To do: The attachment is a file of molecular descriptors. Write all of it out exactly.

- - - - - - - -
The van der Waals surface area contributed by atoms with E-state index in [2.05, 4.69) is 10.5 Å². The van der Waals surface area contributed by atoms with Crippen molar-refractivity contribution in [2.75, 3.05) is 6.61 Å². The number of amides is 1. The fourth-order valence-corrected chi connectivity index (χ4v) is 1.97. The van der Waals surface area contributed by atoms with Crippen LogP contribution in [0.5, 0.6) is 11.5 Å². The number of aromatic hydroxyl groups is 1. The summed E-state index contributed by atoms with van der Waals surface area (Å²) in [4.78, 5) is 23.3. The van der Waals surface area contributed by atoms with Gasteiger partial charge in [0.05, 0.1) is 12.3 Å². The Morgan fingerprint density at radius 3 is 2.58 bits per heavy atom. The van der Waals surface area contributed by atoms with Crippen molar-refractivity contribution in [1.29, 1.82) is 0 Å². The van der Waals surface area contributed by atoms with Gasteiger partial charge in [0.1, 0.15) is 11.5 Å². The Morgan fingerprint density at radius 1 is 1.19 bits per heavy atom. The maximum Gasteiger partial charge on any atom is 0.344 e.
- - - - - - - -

The van der Waals surface area contributed by atoms with E-state index in [2.05, 4.69) is 10.5 Å². The van der Waals surface area contributed by atoms with Crippen molar-refractivity contribution in [2.75, 3.05) is 6.61 Å². The number of amides is 1. The fourth-order valence-corrected chi connectivity index (χ4v) is 1.97. The van der Waals surface area contributed by atoms with Crippen LogP contribution in [0.5, 0.6) is 11.5 Å². The number of aromatic hydroxyl groups is 1. The summed E-state index contributed by atoms with van der Waals surface area (Å²) in [4.78, 5) is 23.3. The van der Waals surface area contributed by atoms with Gasteiger partial charge in [0.05, 0.1) is 12.3 Å². The Morgan fingerprint density at radius 3 is 2.58 bits per heavy atom. The van der Waals surface area contributed by atoms with Crippen molar-refractivity contribution in [1.29, 1.82) is 0 Å². The van der Waals surface area contributed by atoms with Gasteiger partial charge in [0.1, 0.15) is 11.5 Å². The Morgan fingerprint density at radius 1 is 1.19 bits per heavy atom. The maximum Gasteiger partial charge on any atom is 0.344 e.